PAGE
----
Recurring UBI Themes

This post is compiled from a Twitter thread by @BringBackLevity, who graciously gave me permission to share it:



I’ve been watching a fair amount of the debate between and proponents like . It’s been quite useful for identifying the sticking points. I noticed some recurring themes that illustrate a need for clarification in any messaging around the subject.

1) UBI is not a handout, it’s an investment.
The instinct to attach a work requirement to government assistance comes from viewing the money as a giveaway.  This isn’t a present for people to go have a good time. It’s an investment in their well-being and in their future.

Rather than giving people money in exchange for their time, we should give them money and let them use their time *more* productively than that. People want to live and to do good things. We don’t have to demand compensation from people. We just need to invest in ourselves.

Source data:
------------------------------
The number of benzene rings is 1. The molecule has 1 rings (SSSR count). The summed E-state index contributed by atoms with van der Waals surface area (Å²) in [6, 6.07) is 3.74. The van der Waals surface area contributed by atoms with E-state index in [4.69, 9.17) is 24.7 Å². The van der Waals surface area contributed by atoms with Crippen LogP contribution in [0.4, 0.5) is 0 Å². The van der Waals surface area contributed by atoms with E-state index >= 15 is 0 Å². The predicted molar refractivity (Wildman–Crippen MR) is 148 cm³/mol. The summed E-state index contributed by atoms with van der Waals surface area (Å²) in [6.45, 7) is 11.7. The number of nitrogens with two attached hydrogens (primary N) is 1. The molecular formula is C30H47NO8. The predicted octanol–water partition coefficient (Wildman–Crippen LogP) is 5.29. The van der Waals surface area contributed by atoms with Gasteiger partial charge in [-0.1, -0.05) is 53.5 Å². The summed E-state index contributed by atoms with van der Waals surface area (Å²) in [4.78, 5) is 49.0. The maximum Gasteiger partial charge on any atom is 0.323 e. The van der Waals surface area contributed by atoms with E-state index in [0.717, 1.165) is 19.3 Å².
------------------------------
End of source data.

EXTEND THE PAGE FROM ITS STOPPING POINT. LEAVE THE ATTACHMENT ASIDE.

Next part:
2) The universality of the plan is the only way to stop people from falling through cracks in the system; as millions do today.
No system can factor in all the complexities of American life. Better to offer help to all those not in need than to fail to help anyone who needs it.

Taxation should be progressive. Government programs should be universal, including and especially, financial assistance. If you want to adjudicate relative societal contributions, taxation is the mechanism for that. Attempts to offer assistance unevenly are deeply misguided.

3) The realities of work in the 21st century (gig economy and ever higher turnover rates) mean that even full-time professionals in many fields can suddenly have a bad month and come up short.
     Many have unpredictable incomes. UBI is the only realistic way to give them stability. Federal job programs have their place. They can accomplish a lot. But they should exist on top of a Universal Basic Income. If we start by helping people with food and shelter every month, they will be happier, healthier, mentally healthier, and so, be better members of society.

Often the underlying ideology behind the view that we need a FJG *instead* of a UBI is that people need jobs for a sense of purpose, & so must be required to work for the money. Give them money. They’ll find their own purpose. And it will be far more fulfilling *and* productive.